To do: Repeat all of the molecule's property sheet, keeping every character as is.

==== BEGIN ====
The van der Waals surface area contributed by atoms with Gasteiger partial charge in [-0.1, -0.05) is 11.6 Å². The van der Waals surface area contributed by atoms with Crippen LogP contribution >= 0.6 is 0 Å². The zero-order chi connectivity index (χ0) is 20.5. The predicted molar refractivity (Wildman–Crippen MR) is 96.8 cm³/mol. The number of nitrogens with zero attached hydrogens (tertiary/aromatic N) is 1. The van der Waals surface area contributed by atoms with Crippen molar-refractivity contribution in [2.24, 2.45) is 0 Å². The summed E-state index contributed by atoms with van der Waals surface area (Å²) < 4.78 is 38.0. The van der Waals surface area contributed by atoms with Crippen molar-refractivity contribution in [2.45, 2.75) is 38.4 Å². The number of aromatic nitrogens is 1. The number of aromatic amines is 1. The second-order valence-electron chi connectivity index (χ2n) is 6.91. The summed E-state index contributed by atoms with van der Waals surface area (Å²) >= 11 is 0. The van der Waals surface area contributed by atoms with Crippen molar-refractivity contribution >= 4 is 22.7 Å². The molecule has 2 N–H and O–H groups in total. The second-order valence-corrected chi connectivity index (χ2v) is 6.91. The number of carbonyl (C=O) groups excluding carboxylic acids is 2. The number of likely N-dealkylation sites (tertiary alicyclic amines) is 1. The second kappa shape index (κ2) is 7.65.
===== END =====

The van der Waals surface area contributed by atoms with Gasteiger partial charge in [-0.1, -0.05) is 11.6 Å². The van der Waals surface area contributed by atoms with Crippen LogP contribution >= 0.6 is 0 Å². The zero-order chi connectivity index (χ0) is 20.5. The predicted molar refractivity (Wildman–Crippen MR) is 96.8 cm³/mol. The number of nitrogens with zero attached hydrogens (tertiary/aromatic N) is 1. The van der Waals surface area contributed by atoms with Crippen molar-refractivity contribution in [2.24, 2.45) is 0 Å². The summed E-state index contributed by atoms with van der Waals surface area (Å²) < 4.78 is 38.0. The van der Waals surface area contributed by atoms with Crippen molar-refractivity contribution in [2.45, 2.75) is 38.4 Å². The number of aromatic nitrogens is 1. The number of aromatic amines is 1. The second-order valence-electron chi connectivity index (χ2n) is 6.91. The summed E-state index contributed by atoms with van der Waals surface area (Å²) >= 11 is 0. The van der Waals surface area contributed by atoms with Crippen molar-refractivity contribution >= 4 is 22.7 Å². The molecule has 2 N–H and O–H groups in total. The second-order valence-corrected chi connectivity index (χ2v) is 6.91. The number of carbonyl (C=O) groups excluding carboxylic acids is 2. The number of likely N-dealkylation sites (tertiary alicyclic amines) is 1. The second kappa shape index (κ2) is 7.65.